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To not care about moderate swearing

(90 Posts)
Selfimproved Fri 09-Sep-16 22:10:49

Just had a message from mum in class asking how we feel about our kids (f9) being shown a clip in music where the singer sings/ mumbles 'fuck' once.
I asked my son and when he explained it, it was two examples of the same song. One original blues version, one nirvana version.
I know the kids see and hear worse at home / in music videos. I can't get worked up about this. I know this mum will kick up a fuss.

ABloodyDifficultWoman Fri 09-Sep-16 22:21:10

I was never able to care much about swearing when DC were younger. I knew they'd always hear it at school so we never hid it really. We made sure that we made clear that swearing within earshot of non-family/teachers/other adults was likely to be poorly received. Seems to have worked - we swear like navvies - but only in the home!

Purplebluebird Fri 09-Sep-16 22:21:18

yanbu! They will hear worse elsewhere, it's just a word. It's not like their teacher is swearing at them!

MakemineaGandT Fri 09-Sep-16 22:26:22

Swear words don't bother me either........they are just words.......it's the intent behind them that is offensive, not theories themselves, so it's all about context.

That mum is being precious and pathetic

MakemineaGandT Fri 09-Sep-16 22:26:48

Theories?! The words!

VeryBitchyRestingFace Fri 09-Sep-16 22:28:29

I would not be happy about a kid hearing the word "fuck" at age 9 in an educational context.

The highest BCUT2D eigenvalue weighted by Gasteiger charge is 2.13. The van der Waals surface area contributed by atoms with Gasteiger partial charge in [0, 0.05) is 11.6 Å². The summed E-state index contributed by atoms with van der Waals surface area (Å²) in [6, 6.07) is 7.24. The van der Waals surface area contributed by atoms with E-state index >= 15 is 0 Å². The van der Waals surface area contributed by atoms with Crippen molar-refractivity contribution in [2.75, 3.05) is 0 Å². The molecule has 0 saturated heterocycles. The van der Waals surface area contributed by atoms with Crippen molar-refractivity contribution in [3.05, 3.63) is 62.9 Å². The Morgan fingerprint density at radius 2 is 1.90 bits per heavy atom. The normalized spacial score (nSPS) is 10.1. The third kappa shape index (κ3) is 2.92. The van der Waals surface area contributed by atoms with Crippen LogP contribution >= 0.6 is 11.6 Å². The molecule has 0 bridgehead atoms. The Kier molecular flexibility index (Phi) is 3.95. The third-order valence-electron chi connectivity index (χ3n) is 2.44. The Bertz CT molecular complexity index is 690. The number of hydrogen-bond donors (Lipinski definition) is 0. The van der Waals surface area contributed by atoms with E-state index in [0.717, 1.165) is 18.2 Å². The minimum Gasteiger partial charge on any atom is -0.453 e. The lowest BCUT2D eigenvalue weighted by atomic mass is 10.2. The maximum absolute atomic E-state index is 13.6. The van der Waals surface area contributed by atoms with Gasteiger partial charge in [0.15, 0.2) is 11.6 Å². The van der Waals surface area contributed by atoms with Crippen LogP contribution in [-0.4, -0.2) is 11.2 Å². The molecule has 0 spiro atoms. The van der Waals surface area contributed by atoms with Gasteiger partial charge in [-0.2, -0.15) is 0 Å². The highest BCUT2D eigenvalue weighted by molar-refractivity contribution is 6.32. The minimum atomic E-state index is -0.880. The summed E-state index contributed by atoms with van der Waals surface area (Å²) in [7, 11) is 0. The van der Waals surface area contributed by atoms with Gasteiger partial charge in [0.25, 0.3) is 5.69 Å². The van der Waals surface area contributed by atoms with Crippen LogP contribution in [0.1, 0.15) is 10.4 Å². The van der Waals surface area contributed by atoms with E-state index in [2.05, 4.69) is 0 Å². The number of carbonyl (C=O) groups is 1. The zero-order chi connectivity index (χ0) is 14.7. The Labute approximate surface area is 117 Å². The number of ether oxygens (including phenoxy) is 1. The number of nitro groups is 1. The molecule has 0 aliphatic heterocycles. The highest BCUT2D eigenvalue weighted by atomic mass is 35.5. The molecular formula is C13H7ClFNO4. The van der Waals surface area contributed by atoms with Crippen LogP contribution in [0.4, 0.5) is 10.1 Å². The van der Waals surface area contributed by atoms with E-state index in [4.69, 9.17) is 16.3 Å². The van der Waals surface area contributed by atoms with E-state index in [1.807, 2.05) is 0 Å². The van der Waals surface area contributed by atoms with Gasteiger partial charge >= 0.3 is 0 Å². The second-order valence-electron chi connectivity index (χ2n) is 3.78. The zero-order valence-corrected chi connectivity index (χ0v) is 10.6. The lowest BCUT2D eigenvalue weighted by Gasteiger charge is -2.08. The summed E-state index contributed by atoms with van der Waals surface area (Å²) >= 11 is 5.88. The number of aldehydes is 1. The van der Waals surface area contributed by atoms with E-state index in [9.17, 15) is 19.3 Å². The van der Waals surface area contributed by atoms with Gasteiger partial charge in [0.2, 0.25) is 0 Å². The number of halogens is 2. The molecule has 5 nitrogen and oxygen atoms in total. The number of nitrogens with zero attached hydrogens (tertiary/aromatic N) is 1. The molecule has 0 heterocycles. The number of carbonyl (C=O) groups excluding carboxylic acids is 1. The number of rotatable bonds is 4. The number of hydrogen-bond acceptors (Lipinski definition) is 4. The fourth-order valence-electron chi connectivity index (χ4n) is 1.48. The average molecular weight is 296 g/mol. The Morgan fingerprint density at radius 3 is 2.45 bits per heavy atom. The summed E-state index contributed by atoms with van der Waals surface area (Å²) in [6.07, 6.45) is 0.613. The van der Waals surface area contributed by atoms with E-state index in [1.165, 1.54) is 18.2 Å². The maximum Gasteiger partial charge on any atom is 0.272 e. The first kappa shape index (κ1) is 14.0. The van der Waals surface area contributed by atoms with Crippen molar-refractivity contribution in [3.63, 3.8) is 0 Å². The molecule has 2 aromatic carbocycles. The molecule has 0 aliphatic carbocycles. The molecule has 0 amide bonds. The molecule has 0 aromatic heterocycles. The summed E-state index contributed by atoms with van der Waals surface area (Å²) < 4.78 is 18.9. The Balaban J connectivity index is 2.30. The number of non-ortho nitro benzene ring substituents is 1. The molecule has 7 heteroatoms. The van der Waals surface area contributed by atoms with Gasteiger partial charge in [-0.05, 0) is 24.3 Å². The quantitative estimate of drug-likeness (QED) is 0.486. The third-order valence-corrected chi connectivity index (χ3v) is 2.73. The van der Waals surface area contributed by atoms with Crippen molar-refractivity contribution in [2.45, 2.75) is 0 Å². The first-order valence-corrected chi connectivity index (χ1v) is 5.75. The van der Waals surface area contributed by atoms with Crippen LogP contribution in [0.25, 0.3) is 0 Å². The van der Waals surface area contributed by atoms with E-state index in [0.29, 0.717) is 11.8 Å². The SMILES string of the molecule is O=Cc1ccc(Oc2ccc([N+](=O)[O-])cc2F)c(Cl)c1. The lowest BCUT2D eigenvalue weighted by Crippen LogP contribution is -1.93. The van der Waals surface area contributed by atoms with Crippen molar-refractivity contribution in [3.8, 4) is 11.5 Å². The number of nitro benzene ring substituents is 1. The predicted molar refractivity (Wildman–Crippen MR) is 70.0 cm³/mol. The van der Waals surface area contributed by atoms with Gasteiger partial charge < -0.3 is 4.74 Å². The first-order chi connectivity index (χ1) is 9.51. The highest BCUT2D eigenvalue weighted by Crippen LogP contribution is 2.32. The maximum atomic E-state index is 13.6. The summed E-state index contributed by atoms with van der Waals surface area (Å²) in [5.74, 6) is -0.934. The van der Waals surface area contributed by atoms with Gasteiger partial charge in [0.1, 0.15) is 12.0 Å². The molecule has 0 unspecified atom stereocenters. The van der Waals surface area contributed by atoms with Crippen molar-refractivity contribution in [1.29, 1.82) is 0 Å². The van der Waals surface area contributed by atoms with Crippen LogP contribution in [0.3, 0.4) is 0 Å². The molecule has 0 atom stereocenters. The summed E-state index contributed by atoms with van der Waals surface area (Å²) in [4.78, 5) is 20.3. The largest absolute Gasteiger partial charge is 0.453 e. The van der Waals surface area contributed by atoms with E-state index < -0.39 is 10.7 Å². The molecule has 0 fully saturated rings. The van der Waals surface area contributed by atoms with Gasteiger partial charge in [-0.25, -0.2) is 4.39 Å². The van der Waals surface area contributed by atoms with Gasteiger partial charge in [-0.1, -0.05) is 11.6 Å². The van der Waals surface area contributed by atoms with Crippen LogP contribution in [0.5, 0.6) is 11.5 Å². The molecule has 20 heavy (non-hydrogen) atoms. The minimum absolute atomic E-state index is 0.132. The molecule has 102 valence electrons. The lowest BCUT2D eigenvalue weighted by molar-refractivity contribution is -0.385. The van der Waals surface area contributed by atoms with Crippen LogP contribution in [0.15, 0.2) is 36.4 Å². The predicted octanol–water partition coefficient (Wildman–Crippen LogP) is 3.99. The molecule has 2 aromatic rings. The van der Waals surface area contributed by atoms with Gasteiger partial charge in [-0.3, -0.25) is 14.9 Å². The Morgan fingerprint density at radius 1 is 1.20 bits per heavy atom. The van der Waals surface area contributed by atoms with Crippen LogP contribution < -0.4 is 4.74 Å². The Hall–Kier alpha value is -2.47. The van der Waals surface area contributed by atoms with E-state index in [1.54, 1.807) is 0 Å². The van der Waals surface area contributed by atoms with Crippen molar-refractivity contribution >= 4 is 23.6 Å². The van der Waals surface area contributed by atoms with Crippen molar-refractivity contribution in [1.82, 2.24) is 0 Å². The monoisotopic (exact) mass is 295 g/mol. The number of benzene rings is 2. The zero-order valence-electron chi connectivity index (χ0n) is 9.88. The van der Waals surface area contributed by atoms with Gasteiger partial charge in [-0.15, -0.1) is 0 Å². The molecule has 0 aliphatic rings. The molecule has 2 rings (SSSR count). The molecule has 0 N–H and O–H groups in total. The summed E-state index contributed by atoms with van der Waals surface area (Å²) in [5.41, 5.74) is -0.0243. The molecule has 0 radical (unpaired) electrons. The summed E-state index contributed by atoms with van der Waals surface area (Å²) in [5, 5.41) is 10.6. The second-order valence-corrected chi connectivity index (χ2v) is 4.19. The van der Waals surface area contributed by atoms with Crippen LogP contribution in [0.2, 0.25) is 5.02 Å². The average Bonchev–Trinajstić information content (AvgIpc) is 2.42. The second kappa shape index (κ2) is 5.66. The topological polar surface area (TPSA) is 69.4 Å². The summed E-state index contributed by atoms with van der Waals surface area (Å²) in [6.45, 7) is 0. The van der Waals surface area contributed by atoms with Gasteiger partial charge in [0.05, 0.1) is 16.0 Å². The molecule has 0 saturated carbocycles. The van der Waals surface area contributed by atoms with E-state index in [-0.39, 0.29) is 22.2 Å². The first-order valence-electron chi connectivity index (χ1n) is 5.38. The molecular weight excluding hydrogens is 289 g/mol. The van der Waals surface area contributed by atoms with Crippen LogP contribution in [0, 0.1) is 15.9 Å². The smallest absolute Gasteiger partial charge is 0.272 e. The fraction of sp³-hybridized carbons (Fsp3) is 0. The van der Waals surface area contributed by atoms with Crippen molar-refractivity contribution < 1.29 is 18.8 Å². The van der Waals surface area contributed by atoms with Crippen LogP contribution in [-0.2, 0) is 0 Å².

And I don't actually consider "fuck" to be moderate swearing.

What would you consider to be extreme swearing, OP? Cunt?

feelingdizzy Fri 09-Sep-16 22:31:30

Not to bothered about swearing either.

littlepeas Fri 09-Sep-16 22:33:22

I opened this expecting it to be about saying things like bloody hell around the dc at home (which I do). Fuck is a strong swear word and one I wouldn't be happy about them being exposed to at school.

MakemineaGandT Fri 09-Sep-16 22:34:58

I assumed it was Year 9 (I.e. 13) not age 9?

Onedaftmonkey Fri 09-Sep-16 22:37:03

I want to know what nirvana song. My Ds has been raised on punk and grunge. He never swears ( if he has done it's never been an issue ) I think so long as you let them know it's not socially acceptable especially in school. Then Fuck it.

Selfimproved Fri 09-Sep-16 22:49:50

one daft monkey he said it was a version of "where did she sleep last night'

It's form 9, not age 9 - so ages 13 and 14 this year.

By 'moderate' I meant it was a tiny part of his day - he probably heard worse at break (or from me on the drive depending on the traffic).

Yes the word fuck is not acceptable but it wasn't the central part of the exercise in my opinion.

engineersthumb Fri 09-Sep-16 23:43:26

I really dislike public acceptance of bad language particularly around children. Having grown up in a not so salubrious area it was always a noticeable habit of the ignorant.

ladyjadey Sat 10-Sep-16 01:40:35

I have sworn in front of 10yo DD. She knows these words are offensive to some and would not use them at school etc.

My view - words are words. It's people who decide cake is OK and shit is bad. As long as context is applied and understood......fuck it smile

Birdsgottafly Sat 10-Sep-16 02:10:30

It doesn't matter what anyone thinks, she's got the right to object, there's plenty of Nirvana versions without swearing in.

My youngest DD's (now 18) school would ban Parents from the playground for swearing, so it would be a bit hypocritical to play that version.

It would be interesting to hear the Heads reply, from what I've gathered they've enough to worry about making sure that shoes are a certain type and the lads hair isn't too short/long.